Continuing my series breaking down some of the newer or lesser known protocols, attention now turns to the gloriously named MimbleWimble.
It’s easy to get jaded in crypto but I knew I’d enjoy researching MimbleWimble when I stumbled across this list of some of the core tenets of the project:
- no ico
- no premine
- no instamine
- no mining tax
- no masternodes
- no governance
- no room for spam
I then saw comments at a meetup from one of the developers stating:
“If you’re a developer, just contribute directly. If you’re a VC, we can’t offer any ICO or pre-mining or anything like that.”
“The community pays my salary…There’s no ICOs, no backers, no VCs involved”
Usual disclaimers apply:
- I will explain the key concepts of MimbleWimble but not go through every single piece of how it works at a granular level — the whitepaper serves that purpose. As such, some of the intricacies, exceptions and smaller aspects that take many words but have a minimal impact will be omitted
- I will avoid validating — or refuting — the team’s claims. I am just explaining what the team are trying to do for those who might not have the inclination or technical background to read up on it further
- This will be a less in-depth look than the likes of Avalanche, Maidsafe or Rootstock — I will do a more in-depth update on the workings of the protocol nearer to its release
Unlike some of the other projects I’ve looked at where I’ve been amongst the first to go into detail, MimbleWimble benefits from existing good and concise explanations.
I’ve referenced at the bottom of this post a list of the resources I used but it should be noted that I interchangeably reference the original whitepaper from the anonymous Tom Elvis Jedusor (we’ve gone from the Pokemon references of Avalanche to Harry Potter here), Andrew Poelstra’s successor paper and the also anonymous Ignotus Peverell’s documentation on Github. I also refer to work from Grin’s (one of the first implementations of MimbleWimble) developers and resources, although I try and differentiate between the two where possible. With that out the way…
What is MimbleWimble?
MimbleWimble can be thought of as a stripped back — but still powerful — blockchain protocol which aims to improve upon existing implementation’s scalability and privacy. What makes it interesting is that it tackles scalability in a different way to a lot of other protocols. Rather than focus on centralisation (masternodes, coordinators), Layer 1 (sharding) or Layer 2 solutions (state channels), it focuses on creating a new and stripped back protocol. This makes running a node less resource intensive.
It also claims improvement on the privacy properties of Bitcoin. Normally I would groan at yet another project noting how it beats the decade old Bitcoin but in MimbleWimble’s case it makes more sense. It boasts similar characteristics and aspirations to those of Bitcoin in its early years and is avowedly a project to “design a Bitcoin-like cryptocurrency”, just one with improved privacy and scalability.
The anonymous founder, the lack of VC backing or an ICO, the community development are all reminiscent of the original cryptocurrency, but so too are more implementation specific decisions such as a return to the out of favour PoW but one which aims to be more centralisation resistant, a conscious decision for no on-chain governance (a beautiful set of words) and a long term emission rate.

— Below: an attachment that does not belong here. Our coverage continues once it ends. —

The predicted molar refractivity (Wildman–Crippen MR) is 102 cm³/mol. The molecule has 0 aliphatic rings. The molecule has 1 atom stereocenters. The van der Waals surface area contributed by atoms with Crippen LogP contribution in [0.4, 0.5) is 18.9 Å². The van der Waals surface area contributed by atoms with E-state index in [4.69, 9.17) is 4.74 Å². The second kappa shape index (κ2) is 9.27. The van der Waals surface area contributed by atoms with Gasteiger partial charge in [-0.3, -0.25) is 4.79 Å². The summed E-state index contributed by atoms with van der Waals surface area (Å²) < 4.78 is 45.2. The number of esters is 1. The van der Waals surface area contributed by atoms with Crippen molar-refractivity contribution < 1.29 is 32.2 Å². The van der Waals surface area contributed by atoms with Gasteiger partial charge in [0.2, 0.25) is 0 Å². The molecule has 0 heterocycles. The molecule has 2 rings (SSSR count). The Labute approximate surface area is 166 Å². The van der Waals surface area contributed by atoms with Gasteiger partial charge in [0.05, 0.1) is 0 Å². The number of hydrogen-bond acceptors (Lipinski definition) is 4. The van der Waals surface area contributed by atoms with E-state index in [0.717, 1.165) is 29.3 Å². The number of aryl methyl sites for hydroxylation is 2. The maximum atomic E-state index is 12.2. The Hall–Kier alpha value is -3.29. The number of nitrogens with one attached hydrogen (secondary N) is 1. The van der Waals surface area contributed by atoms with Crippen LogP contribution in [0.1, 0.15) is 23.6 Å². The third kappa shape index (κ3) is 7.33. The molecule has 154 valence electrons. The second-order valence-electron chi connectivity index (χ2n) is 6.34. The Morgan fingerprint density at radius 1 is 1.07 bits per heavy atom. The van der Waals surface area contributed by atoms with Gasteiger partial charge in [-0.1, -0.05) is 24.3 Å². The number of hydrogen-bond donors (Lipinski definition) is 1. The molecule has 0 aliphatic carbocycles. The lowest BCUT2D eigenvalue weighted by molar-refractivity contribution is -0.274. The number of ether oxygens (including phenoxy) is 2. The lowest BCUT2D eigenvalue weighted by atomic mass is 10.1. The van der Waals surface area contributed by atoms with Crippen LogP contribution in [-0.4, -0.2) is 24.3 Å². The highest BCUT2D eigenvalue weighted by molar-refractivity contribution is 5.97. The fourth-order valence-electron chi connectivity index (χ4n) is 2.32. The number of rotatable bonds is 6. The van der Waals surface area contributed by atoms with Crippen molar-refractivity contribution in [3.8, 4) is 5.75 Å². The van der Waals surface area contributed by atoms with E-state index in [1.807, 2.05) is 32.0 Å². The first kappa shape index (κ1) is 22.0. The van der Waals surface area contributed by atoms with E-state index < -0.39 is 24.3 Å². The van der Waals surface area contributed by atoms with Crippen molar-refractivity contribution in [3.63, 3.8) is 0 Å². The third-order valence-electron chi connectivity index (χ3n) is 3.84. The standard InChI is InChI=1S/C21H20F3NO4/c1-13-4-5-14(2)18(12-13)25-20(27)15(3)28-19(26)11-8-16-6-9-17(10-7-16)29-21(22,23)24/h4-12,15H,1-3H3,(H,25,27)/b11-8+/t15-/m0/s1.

What problems is it trying to solve?
So MimbleWimble is tackling privacy and scaling. But what specifically are they trying to do?
Unlike other projects, which aim for huge throughput (amazing how many projects are promising 1 million transactions per second), MimbleWimble attacks a less addressed aspect of scaling. It elects to eradicate inefficiencies, rather than increase the power, by pruning the blockchain of superfluous data.
To run a Bitcoin node you have to download the entire ledger, some 175GB at present. The Ethereum ledger, meanwhile, is now over 1TB. Every new transaction takes up a little bit more space. MimbleWimble, however, gets rid of old and unneeded transactions. What do they mean by this?
Imagine I make a transaction to Bob. Bob then makes a transaction to Alice, who in turn transacts to Carol who in turn transacts to David. The end result is that my original output is now in the hands of David. So why keep the additional data? MimbleWimble removes these spent outputs by combining intermediary transactions together. The authorisation of these transactions remains (we need this because otherwise transactions could be reversed), but the evidence of these now redundant transactions are lost.
What is really clever is that this allows the network to continue functioning “even if no users retain the vast majority of historic blockchain data”. As such MimbleWimble is not as burdened by data comprising historic transactions (although there is a small 100 byte ‘kernel’ that must be stored for every transaction, meaning early aspirations to reduce the blockchain to mere megabytes are presumably currently no longer on the cards).
What makes this work is that we know exactly how many coins there is and ever will be, similar to how Bitcoin has a fixed supply of 21m. There can never be more than the maximum supply. There is no inflation. No-one can arbitrarily print more Bitcoin. Therefore for each unspent output there will be a path of transactions that led to it.
Everything must sum to 0, and this is essentially what MimbleWimble does — it verifies for each transaction that the sum of outputs minus inputs equals zero e.g. I send 1 BTC, 1 BTC is received. I have not created any new funds. This all that a transaction is checking for. Ownership is proved by a user’s blinding factor (more on that in the next section).
This scaling solution is important because it is sustainable; we will always be able to sum to zero and therefore remove unnecessary transactions, keeping the blockchain a manageable size.